Perform an overall audit of company processes to identify the weak spots. Look for both efficiencies and redundancies or inconsistencies that are preventing you from optimizing income or costing you potential sales. If a current process is not the most efficient way to accomplish your goals, focus on upgrading and simplifying it with the goal of making your company more productive. Employees who are on the front lines are often in the best position to observe leaky processes, so be sure to solicit their input.

Overpaying for services.

One common way that businesses waste money is by overpaying for services or continuing to pay for a service they no longer need. Business utilities, Internet, and telephone services are major examples of expenses that need to be reviewed and renegotiated on an ongoing basis.

However, these are just a few of the costs you may be able to reduce in order to increase your profits. Evaluate the fees you pay for professional services like accounting and legal as well as your equipment servicing costs. Revisit what you’re paying for credit card acceptance to see if you can negotiate lower fees from your merchant card provider. Don’t forget to scrutinize your payables and company credit card bills for expenses you can reduce or eliminate.

If there is more than one provider for a particular service that is important to your business, get price comparisons from other providers. Sometimes just threatening to switch providers will result in a better deal. Remember to choose your vendors wisely and track the level of service they provide. Poor-performing vendors can have a significant impact on your bottom line. Also, be wary of long-term contracts that lock you into utilizing one provider for an extended period of time.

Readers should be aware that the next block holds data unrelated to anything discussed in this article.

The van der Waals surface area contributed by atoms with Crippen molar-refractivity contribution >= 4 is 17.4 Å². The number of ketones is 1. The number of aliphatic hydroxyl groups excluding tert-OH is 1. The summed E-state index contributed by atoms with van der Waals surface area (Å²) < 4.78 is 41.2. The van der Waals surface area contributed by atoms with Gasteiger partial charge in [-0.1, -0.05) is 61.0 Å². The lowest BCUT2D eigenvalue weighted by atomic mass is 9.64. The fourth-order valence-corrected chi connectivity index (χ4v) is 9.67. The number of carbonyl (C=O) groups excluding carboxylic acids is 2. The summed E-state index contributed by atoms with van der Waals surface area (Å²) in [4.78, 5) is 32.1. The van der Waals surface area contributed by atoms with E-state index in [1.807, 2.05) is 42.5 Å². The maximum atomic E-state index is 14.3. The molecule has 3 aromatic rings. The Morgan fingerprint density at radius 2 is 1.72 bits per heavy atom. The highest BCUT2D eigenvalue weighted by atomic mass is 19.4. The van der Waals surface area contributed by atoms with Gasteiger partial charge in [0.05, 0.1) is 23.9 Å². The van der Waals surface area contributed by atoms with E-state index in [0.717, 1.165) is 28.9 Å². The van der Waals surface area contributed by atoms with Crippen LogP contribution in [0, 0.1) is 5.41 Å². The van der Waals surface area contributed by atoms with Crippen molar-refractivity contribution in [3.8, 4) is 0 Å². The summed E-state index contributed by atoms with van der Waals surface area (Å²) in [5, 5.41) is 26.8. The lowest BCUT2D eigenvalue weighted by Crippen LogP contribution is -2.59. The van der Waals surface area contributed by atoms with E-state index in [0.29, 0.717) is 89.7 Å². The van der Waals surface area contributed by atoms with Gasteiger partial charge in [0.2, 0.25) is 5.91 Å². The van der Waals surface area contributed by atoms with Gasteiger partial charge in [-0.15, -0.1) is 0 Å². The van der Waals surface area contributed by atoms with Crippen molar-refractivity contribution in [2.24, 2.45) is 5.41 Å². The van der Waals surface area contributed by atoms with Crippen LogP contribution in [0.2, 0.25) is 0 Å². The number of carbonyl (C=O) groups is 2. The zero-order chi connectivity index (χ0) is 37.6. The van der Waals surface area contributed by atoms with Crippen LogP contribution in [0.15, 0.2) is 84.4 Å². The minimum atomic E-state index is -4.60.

Employee theft.

The Association of Certified Fraud Examiners estimates that the typical business will lose an average of six percent of revenues from employee theft. Small businesses suffer disproportionate losses because of the limited resources they have to devote to detecting fraud.

The risk to your company can range from unintentional employee neglect to malicious intent to harm your business by taking merchandise, company documents, or proprietary information.

One way to address this is through employee education. Train your employees to be discreet with information, and make it clear that sharing it can put your business at risk. Ensure that everyone who works at your company understands that you have zero tolerance for employee theft.

It is also important to manage or avoid actions that can result in alienating your staff and establish and maintain a company culture where your employees feel valued and appreciated.

Remember that sales alone won’t increase profits; you also need to carefully manage expenses and finances to avoid hurting your bottom line. If you have a leaky bucket, it makes sense to make it watertight before you continue trying to fill it.

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Summit Financial Resources specializes in working capital financing for small to medium-sized businesses that need increased cash flow. We provide working capital financing through invoice factoring, asset-based lending, inventory lending, and equipment financing.